توصیه های آلوده: سوگیری مقایسه اجتماعی
|کد مقاله||سال انتشار||مقاله انگلیسی||ترجمه فارسی||تعداد کلمات|
|36996||2010||5 صفحه PDF||سفارش دهید||محاسبه نشده|
Publisher : Elsevier - Science Direct (الزویر - ساینس دایرکت)
Journal : Organizational Behavior and Human Decision Processes, Volume 113, Issue 2, November 2010, Pages 97–101
Abstract The present analysis reveals the social comparison bias – a bias that emerges from the social comparison process and taints recommendations. We hypothesize that people who have high standing on a relevant dimension (e.g., quantity of publications) begin to protect their social comparison context by making recommendations that prevent others, who might surpass them on the relevant dimension, from entering their comparison context. Studies 1 and 2 instantiate this effect in both hypothetical and real decision situations, showing that people tend not to recommend individuals who surpass them on the relevant dimension on which they have high standing. Finally, Study 3, in a sample of real employees, links the effect to one’s concern for protecting self-esteem. Theoretical and organizational implications are discussed.
Introduction Seasoned scholars who tend to publish in top tier journals will tend to think that such an achievement is the mark of academic distinction. Of course, seasoned scholars who are especially prolific may well think that the total number of publications is the mark of academic distinction – whether their work is in top tier outlets or not. One interesting consequence, however, is that people who have high standing on a particular dimension begin to make recommendations that prevent a potential counterpart with similar qualities from entering their comparison context. Thus, for example, high quality scholars in a particular field will tend to prefer a job candidate with a higher level of publication quantity relative to a candidate with a higher level of publication quality than themselves. Drawing upon findings from the social comparison ( Festinger, 1954, Garcia et al., 2006, Pillutla and Ronson, 2005, Tesser, 1988 and Tesser et al., 1984) and self-esteem literatures ( Crocker, 2002 and Tesser, 1988), the present analysis introduces the social comparison bias: people’s tendency to make recommendations that prevent similar others from surpassing them on relevant dimensions on which they have high standing. In addition to highlighting a new and important phenomenon in organizational life, the theoretical contribution of the present analysis brings social comparison processes to the conflict of interest literature (e.g., Bazerman and Watkins, 2004, Cain et al., 2005 and Davis and Stark, 2005). Indeed, the social comparison bias, which we all arguably recognize, can affect our abilities to offer impartial recommendations, potentially undermining greater organizational goals. At the same time, the present analysis contributes to the social comparison literature by instantiating an important and remarkably surreptitious way that individuals make self-interested recommendations in order to protect their comparison contexts. Moreover, because the comparison context is so often embedded within a group setting, decisions tainted by the social comparison bias resemble social dilemmas (e.g., Weber, Kopelman, & Messick, 2004) to the extent that an individual group member might benefit at a cost to the large group.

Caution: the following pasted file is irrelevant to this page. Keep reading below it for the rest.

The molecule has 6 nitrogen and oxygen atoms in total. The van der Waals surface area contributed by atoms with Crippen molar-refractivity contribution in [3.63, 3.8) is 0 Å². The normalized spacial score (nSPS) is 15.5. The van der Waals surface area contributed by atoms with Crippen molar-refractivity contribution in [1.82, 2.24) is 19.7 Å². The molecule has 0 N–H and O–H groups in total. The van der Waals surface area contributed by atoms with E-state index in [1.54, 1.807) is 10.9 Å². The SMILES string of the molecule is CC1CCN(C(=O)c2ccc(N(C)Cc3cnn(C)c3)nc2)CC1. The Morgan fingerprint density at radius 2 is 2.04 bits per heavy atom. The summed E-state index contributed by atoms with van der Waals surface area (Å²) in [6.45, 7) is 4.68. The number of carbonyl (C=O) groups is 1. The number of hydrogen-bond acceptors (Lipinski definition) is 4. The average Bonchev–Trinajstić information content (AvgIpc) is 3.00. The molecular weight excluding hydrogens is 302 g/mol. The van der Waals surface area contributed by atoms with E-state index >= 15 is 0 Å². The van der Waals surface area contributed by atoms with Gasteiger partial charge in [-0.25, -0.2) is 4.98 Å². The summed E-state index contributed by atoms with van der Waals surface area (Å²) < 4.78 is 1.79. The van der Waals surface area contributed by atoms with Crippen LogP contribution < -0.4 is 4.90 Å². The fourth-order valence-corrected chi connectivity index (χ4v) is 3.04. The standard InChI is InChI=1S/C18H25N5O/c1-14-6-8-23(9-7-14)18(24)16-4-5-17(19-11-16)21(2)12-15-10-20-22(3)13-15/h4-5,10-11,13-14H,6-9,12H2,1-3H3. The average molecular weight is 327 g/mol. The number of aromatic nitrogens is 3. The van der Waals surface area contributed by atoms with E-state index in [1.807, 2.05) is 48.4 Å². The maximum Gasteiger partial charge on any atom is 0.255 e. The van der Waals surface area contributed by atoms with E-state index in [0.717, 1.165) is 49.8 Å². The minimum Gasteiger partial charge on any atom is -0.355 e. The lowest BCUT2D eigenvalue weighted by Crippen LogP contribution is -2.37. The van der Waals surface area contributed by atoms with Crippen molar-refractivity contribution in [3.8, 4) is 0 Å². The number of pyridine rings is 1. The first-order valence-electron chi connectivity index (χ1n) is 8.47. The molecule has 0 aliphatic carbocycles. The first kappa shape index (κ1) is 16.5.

نتیجه گیری انگلیسی
Conclusion In sum, the social comparison bias is a broad phenomenon that permeates many different aspects of our organizational and social lives. If we have high standing on one dimension, and if someone threatens to surpass us on that dimension, we become more likely to offer recommendations that are tainted by the social comparison process to prevent that person from besting us in our comparison context. While it is natural to shape these contexts to protect our self-esteem, we must also consider the benefits of overcoming the social comparison bias in these social and organizational settings. In some cases, rising above the social comparison bias might actually lead to a stronger network of social capital and greater opportunity in the long run.